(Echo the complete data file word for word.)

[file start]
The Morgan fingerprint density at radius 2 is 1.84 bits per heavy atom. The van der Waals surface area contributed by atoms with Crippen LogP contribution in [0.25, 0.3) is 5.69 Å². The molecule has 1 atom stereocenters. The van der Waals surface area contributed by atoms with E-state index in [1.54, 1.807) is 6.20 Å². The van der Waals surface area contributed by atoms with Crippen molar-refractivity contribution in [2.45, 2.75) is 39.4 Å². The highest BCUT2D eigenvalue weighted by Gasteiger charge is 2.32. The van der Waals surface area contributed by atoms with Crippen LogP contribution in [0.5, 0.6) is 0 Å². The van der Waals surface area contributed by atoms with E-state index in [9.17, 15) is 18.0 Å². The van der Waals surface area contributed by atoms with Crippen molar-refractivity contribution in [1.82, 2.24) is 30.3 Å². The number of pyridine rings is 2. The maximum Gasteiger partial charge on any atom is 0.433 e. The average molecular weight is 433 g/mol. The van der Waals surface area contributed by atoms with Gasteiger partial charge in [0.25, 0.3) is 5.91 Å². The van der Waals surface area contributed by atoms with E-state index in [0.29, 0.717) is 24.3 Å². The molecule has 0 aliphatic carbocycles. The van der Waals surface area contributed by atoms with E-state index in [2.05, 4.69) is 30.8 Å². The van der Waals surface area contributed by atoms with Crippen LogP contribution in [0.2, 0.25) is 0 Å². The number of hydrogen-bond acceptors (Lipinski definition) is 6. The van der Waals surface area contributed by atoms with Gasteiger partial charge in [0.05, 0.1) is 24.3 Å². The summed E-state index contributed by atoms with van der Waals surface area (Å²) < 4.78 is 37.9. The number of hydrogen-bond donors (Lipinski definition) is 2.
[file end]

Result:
The Morgan fingerprint density at radius 2 is 1.84 bits per heavy atom. The van der Waals surface area contributed by atoms with Crippen LogP contribution in [0.25, 0.3) is 5.69 Å². The molecule has 1 atom stereocenters. The van der Waals surface area contributed by atoms with E-state index in [1.54, 1.807) is 6.20 Å². The van der Waals surface area contributed by atoms with Crippen molar-refractivity contribution in [2.45, 2.75) is 39.4 Å². The highest BCUT2D eigenvalue weighted by Gasteiger charge is 2.32. The van der Waals surface area contributed by atoms with Crippen LogP contribution in [0.5, 0.6) is 0 Å². The van der Waals surface area contributed by atoms with E-state index in [9.17, 15) is 18.0 Å². The van der Waals surface area contributed by atoms with Crippen molar-refractivity contribution in [1.82, 2.24) is 30.3 Å². The number of pyridine rings is 2. The maximum Gasteiger partial charge on any atom is 0.433 e. The average molecular weight is 433 g/mol. The van der Waals surface area contributed by atoms with Gasteiger partial charge in [0.25, 0.3) is 5.91 Å². The van der Waals surface area contributed by atoms with E-state index in [0.29, 0.717) is 24.3 Å². The molecule has 0 aliphatic carbocycles. The van der Waals surface area contributed by atoms with E-state index in [2.05, 4.69) is 30.8 Å². The van der Waals surface area contributed by atoms with Crippen LogP contribution in [0.2, 0.25) is 0 Å². The number of hydrogen-bond acceptors (Lipinski definition) is 6. The van der Waals surface area contributed by atoms with Gasteiger partial charge in [0.05, 0.1) is 24.3 Å². The summed E-state index contributed by atoms with van der Waals surface area (Å²) < 4.78 is 37.9. The number of hydrogen-bond donors (Lipinski definition) is 2.